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Nationals Notebook

Bowden Talks With Cubs About Sosa

By Barry Svrluga
Washington Post Staff Writer
Monday, December 13, 2004; Page D05

ANAHEIM, Calif., Dec. 12 -- The Washington Nationals approached the Chicago Cubs about trading for power-hitting outfielder Sammy Sosa, three National League sources said Sunday. But lest any Nationals fans get worked up about the possibility of Sosa playing at RFK Stadium, the discussions appear to be merely an indication of Washington General Manager Jim Bowden's attitude, which some consider creative and others say is overzealous.

The Cubs are willing to unload Sosa, who has been linked heavily to the New York Mets. Complicating a deal is his contract, which will pay him $18 million next season and, if he's traded, kicks in another $18 million for 2006 -- not a fit for Washington's $50 million budget.

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The reason Bowden even asked about a deal is because the Cubs are willing to pick up a significant portion of Sosa's contract. Washington would want the Cubs to pick up nearly all of it. Translation: "Don't bet on it," one source said.

"Whatever dollars we have to spend, it's going to starting pitching," Bowden said. "We have talked to almost every club and . . . as I always do, I always listen and I always am flexible and have interest in concepts and ideas."

Another indication of Bowden's willingness to listen: He met Sunday with Oakland General Manager Billy Beane about one of the A's starting pitchers, another virtual impossibility for Washington.

Cordero to Sign

The Nationals are expected to sign first baseman Wil Cordero to a one-year contract Monday. Cordero played just 27 games with Florida last season, hitting .197. He spent much of the season on the disabled list after undergoing knee surgery.

Cordero was charged with spousal abuse in 1997 while with Boston, but is remarried. Nationals Manager Frank Robinson called him a leader during a previous stint with the franchise in Montreal in 2002 and '03. He hit .278 with 16 homers and 71 RBI in 2003, and will be used as a pinch hitter and fill-in player.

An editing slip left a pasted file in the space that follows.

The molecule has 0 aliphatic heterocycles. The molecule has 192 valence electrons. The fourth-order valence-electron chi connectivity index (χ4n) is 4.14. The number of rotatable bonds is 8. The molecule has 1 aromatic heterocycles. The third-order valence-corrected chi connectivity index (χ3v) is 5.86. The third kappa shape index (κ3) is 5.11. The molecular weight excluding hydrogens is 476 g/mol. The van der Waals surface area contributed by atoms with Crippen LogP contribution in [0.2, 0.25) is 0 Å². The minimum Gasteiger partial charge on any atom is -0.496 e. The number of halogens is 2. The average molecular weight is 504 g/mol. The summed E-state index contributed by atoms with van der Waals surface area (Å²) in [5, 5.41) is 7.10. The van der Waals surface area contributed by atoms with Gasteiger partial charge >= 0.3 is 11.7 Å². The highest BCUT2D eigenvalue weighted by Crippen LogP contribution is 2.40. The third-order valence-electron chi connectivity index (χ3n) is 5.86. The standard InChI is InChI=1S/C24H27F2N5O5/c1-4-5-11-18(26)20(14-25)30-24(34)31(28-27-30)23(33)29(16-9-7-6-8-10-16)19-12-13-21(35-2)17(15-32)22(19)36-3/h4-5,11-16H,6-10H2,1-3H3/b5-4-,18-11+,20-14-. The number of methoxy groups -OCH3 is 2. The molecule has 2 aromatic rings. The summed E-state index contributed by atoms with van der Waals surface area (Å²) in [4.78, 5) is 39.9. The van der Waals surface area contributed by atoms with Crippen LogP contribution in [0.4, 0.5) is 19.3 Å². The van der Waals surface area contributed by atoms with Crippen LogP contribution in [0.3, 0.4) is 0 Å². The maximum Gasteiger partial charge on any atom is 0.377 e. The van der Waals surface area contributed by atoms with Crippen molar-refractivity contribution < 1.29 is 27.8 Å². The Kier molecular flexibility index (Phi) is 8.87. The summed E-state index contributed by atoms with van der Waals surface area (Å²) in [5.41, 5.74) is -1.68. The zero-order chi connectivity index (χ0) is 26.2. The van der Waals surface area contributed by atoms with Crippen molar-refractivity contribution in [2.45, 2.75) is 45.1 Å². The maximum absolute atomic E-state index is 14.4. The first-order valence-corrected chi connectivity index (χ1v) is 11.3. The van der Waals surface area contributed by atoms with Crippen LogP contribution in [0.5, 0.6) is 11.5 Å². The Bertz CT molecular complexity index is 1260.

Robinson Talks Steroids

Robinson, a Hall of Famer whose 586 career homers place him fifth on the all-time list, said he doesn't know enough about steroids to comment on their potential effect on today's players. But in an interview, he strongly advocated a policy much tougher than that in place in the minor leagues: a 15-game unpaid suspension for a first offense, increasing to 30 games for the next offense, 60 for the next and a year for a fourth.

"Come on, please," he said. "Make your punishment sting. Let's go to something strong. First time, a year. Second time, maybe two or three years. Third time, you're done. See you later." . . .

Pitcher Zach Day and outfielder Terrmel Sledge will be on hand at 2 p.m. Wednesday at the ESPN Zone in downtown Washington to unveil the team's uniforms. . . . Bowden announced Friday that he had hired Bob Boone as an assistant to the general manager, but Boone said Sunday he had to sleep on it that night. "And I didn't sleep much," he said. Ultimately, he said he left his job as a scout for the Philadelphia Phillies because "I wanted to be closer to the fire."

The former manager in Kansas City and Cincinnati said he doesn't want to be seen as a threat to Robinson's job.

"I want Frank to do well, because that means we'll be doing well," Boone said. "I can't deny what I am: a guy who's managed and who likes managing. But to become a manager, someone needs to choose you."


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